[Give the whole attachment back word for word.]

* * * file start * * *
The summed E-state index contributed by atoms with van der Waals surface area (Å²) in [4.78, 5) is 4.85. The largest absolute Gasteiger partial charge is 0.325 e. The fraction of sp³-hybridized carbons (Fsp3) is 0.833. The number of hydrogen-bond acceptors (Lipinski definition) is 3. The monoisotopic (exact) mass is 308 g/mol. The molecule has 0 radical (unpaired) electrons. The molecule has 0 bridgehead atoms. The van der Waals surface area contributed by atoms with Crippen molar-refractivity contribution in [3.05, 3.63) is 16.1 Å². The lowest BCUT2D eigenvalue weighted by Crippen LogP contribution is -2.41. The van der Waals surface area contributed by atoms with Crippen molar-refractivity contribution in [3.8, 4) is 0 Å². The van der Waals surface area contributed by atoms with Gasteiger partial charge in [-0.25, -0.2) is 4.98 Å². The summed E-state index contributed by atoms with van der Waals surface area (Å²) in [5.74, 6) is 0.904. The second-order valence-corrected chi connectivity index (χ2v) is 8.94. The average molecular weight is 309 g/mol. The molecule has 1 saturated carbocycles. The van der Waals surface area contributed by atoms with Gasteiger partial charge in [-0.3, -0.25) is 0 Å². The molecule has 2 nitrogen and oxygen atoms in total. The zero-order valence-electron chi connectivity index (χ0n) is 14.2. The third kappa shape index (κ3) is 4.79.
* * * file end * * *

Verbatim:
The summed E-state index contributed by atoms with van der Waals surface area (Å²) in [4.78, 5) is 4.85. The largest absolute Gasteiger partial charge is 0.325 e. The fraction of sp³-hybridized carbons (Fsp3) is 0.833. The number of hydrogen-bond acceptors (Lipinski definition) is 3. The monoisotopic (exact) mass is 308 g/mol. The molecule has 0 radical (unpaired) electrons. The molecule has 0 bridgehead atoms. The van der Waals surface area contributed by atoms with Crippen molar-refractivity contribution in [3.05, 3.63) is 16.1 Å². The lowest BCUT2D eigenvalue weighted by Crippen LogP contribution is -2.41. The van der Waals surface area contributed by atoms with Crippen molar-refractivity contribution in [3.8, 4) is 0 Å². The van der Waals surface area contributed by atoms with Gasteiger partial charge in [-0.25, -0.2) is 4.98 Å². The summed E-state index contributed by atoms with van der Waals surface area (Å²) in [5.74, 6) is 0.904. The second-order valence-corrected chi connectivity index (χ2v) is 8.94. The average molecular weight is 309 g/mol. The molecule has 1 saturated carbocycles. The van der Waals surface area contributed by atoms with Gasteiger partial charge in [-0.3, -0.25) is 0 Å². The molecule has 2 nitrogen and oxygen atoms in total. The zero-order valence-electron chi connectivity index (χ0n) is 14.2. The third kappa shape index (κ3) is 4.79.